“That will be me one day” – Why girls’ empowerment matters more than ever

Lisa | 9 months ago | « back

Gender inequality isn’t just an issue for developing countries. It’s a reality here in Canada, in the United States, and in other developed countries too. While the challenges girls and women face can take different forms depending on the community, culture and nation, there’s one unfortunately clear commonality: systemic discrimination reinforces the idea that the rights and voices of girls and women matter less.

When girls are disproportionately affected by practices like child marriage, when sexual assault cases aren’t taken seriously and perpetrators go unpunished, and when sexism plagues society from media to sports to politics, it’s easy to feel defeated.

Now – more than ever – is the time to rally together for the long run, because change won’t happen overnight. Full and true equal rights, representation and respect for women won’t happen if we don’t value our girls. The empowerment of girls matters, and is a critical place to start if we want to truly achieve gender equality.

Girls’ empowerment matters

When girls have the opportunity to not only break the gender stereotypes that tell them what they can and cannot do or be, but actually put themselves into positions and roles that are often occupied by boys and men, then they see and believe that they belong there – and the world sees it too.

Empowered girls will grow up to be empowered women, who challenge and stand up against gender inequalities

Empowered girls will grow up to be empowered women, who challenge and stand up against gender inequalities. Boys who grow up recognizing that the girls in their lives deserve equal treatment will become men who support and champion gender equality as allies.

Empowering girls isn’t about benefiting girls at the cost of boys and men. It’s about shifting mindsets so that seeing girls on the playing field or women in leadership roles isn’t something to be surprised about – it’s the norm, or at the very least, it’s welcomed.

“That will be me one day”

Three girls standing in front of the Peace Tower in Ottawa.

Georgia, Gelsey and Jathusha joined federal ministers in Ottawa to celebrate girls’ empowerment.

This past International Day of the Girl, girls across Canada and the world made it their mission to make girls’ empowerment and leadership a force to be reckoned with. A groundswell of girls stepped into more than 250 leadership roles worldwide.

Girls from across Canada spoke up and called on Canadian leaders to show their support by providing girls with a chance to take the lead for a day. Federal ministers, members of parliament, directors and CEOs accepted, and a group of girls were able to show their country why girls’ empowerment matters and the powerful impact it can make.

17-year-old Georgia, who joined the Honourable Bardish Chagger, Leader of the Government in the House of Commons and Minister of Small Business and Tourism for the day, believes that the lack of equal representation sends a message “to young girls that they cannot achieve these levels of leadership because they do not see themselves at the helm.”

Currently, the United Nations estimates that only 22% of parliamentarians across the globe are women. In business, only about 24% of women hold senior leadership roles. While we’ve seen significant progress over the years, there’s a lot of room for improvement.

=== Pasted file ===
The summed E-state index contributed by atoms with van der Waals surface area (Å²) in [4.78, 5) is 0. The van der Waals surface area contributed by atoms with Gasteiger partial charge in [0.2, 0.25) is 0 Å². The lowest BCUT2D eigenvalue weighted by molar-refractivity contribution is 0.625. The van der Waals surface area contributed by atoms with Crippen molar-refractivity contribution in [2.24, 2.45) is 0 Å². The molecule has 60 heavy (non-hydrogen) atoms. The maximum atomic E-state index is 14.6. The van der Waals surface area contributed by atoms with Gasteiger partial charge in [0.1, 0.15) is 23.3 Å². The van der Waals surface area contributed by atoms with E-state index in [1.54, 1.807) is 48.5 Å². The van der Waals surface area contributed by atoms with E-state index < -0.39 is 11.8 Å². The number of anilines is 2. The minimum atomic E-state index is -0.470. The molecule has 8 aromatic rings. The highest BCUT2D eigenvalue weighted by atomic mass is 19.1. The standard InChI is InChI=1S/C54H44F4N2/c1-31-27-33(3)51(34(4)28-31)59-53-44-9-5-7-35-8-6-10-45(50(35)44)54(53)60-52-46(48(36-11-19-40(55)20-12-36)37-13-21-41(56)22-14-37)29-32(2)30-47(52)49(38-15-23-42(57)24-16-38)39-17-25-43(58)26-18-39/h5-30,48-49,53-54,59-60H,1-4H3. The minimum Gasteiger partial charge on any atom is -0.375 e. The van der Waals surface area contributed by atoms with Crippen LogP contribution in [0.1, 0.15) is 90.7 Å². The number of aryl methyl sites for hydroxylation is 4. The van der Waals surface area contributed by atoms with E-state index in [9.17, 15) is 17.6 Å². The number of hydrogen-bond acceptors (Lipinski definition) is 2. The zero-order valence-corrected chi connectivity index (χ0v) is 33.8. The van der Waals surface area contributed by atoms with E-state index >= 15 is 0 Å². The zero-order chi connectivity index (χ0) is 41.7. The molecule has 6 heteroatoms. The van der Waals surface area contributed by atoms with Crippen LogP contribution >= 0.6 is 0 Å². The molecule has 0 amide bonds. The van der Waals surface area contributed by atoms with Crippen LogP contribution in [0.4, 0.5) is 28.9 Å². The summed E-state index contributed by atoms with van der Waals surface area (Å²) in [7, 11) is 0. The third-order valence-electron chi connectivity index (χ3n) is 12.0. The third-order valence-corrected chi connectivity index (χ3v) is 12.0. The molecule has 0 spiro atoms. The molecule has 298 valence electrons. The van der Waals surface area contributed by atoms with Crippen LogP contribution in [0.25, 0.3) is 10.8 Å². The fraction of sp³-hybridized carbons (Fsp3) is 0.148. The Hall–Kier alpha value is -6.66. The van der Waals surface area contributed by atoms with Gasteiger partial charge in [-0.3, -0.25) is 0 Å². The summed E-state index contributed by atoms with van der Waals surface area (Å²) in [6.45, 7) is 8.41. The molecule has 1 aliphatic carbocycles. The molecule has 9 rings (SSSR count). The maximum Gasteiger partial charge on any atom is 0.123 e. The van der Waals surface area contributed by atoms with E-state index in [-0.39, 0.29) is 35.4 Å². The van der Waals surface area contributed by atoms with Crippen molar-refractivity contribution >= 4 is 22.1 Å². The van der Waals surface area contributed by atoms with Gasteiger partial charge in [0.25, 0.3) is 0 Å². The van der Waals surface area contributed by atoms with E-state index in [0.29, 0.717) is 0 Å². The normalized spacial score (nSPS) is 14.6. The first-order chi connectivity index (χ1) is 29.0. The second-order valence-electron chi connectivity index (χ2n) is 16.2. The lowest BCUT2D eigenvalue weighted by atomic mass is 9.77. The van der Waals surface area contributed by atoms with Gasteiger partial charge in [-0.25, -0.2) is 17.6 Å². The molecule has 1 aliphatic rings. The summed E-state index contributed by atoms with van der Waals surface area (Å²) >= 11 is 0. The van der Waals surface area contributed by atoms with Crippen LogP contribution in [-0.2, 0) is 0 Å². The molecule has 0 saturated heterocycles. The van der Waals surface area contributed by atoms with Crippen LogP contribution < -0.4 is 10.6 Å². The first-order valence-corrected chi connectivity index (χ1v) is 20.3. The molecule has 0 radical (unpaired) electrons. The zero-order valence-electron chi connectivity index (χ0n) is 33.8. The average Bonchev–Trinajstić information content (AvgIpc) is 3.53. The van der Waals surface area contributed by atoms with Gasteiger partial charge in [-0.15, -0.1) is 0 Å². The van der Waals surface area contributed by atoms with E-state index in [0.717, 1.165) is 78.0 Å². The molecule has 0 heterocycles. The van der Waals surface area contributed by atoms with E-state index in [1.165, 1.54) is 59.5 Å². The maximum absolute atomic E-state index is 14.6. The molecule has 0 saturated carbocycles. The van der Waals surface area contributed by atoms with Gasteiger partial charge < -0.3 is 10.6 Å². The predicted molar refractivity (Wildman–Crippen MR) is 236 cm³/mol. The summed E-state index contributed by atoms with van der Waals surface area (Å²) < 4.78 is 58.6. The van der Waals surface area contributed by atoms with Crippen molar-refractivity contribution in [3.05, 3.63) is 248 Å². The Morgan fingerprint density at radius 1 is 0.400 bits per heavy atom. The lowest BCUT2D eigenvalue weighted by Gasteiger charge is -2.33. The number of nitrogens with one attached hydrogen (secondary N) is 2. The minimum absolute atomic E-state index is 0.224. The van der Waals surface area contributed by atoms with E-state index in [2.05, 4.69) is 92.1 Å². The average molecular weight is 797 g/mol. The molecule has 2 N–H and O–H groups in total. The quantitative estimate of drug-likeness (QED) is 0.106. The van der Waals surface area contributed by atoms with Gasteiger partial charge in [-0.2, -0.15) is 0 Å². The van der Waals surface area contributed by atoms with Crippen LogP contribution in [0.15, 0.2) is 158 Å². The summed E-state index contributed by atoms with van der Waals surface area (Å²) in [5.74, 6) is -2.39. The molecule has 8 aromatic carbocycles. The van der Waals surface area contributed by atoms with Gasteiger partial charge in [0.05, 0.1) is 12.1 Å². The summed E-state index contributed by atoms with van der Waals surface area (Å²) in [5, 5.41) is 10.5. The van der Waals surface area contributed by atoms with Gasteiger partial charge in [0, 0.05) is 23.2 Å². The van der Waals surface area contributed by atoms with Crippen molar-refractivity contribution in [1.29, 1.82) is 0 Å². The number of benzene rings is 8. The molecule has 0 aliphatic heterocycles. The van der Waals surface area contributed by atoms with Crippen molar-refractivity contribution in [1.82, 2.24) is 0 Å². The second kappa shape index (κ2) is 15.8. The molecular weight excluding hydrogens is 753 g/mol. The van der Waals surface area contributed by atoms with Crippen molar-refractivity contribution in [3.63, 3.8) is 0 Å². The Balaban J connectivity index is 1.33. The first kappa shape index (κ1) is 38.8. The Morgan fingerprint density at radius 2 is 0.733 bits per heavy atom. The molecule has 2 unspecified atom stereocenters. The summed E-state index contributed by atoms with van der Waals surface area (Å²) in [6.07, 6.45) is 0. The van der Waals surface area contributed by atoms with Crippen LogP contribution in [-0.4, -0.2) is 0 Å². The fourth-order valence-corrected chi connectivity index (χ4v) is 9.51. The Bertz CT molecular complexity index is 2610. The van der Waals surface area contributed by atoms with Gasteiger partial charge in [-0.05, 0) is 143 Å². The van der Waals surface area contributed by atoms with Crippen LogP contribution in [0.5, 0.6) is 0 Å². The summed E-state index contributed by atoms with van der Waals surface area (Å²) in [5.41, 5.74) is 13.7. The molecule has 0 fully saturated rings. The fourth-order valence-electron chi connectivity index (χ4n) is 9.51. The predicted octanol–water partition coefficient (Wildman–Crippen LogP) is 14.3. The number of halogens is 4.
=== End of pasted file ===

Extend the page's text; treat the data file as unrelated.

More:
“These numbers need to change,” shared 14-year-old Diviya, who joined Rachael Harder, Conservative MP and Critic for Youth and Persons with Disabilities, on the job for a day. “It is crucial that young girls see themselves reflected in roles across the board, so that they can aspire to fill those seats one day.”

A girl sitting in a meeting room with two women.

Diviya took the lead for a day with Rachael Harder, Conservative MP and Critic for Youth and Persons with Disabilities.

“Seeing truly is believing,” shared 19-year-old Roshni, who joined Caroline Riseboro, Plan International Canada President and CEO, for a day. “By having equal representation, especially in spaces where females are not traditionally seen or heard, diverse career paths can open up for both boys and girls. Stereotypical gender roles will dissolve if we continue to push boundaries and show the world that equal opportunities can create growth and development.”

A group of girls and women.

Roshni (second from right) joined Caroline Riseboro, President and CEO of Plan International Canada, for a panel discussion on gender equality with other young women and Madame Sophie Grégoire Trudeau, Plan International Global Ambassador.

“It’s important for girls and women to be fairly represented in leadership roles because it gives women and girls a reason to believe that someone of their gender, race or age will be able to lead them and represent them in a way that they deserve,” shared Mariama, who took the lead for a day with Robert Witchel, CEO of Jays Care Foundation. “It gives girls the opportunity to look at one of these women and say, ‘that will be me one day’.”

While we have a long way to go to achieve gender equality, we know where to start – with girls. When girls have access to opportunities to lead, make decisions and raise their voice, and when they have role models to look up to, then they gain the experience, confidence, and skills to break glass ceilings and topple gender barriers. And that’s what girls’ empowerment is all about – sparking and igniting the potential that girls hold within.

This is girls’ empowerment!


Spread girls’ empowerment

Girls everywhere have the power to change the world, and you can help them get there. With this girl power Gift of Hope, you can help ensure girls in developing countries access the education and opportunities to reach their full potential.

Give the gift of girl power

Lisa | 9 months ago | « back

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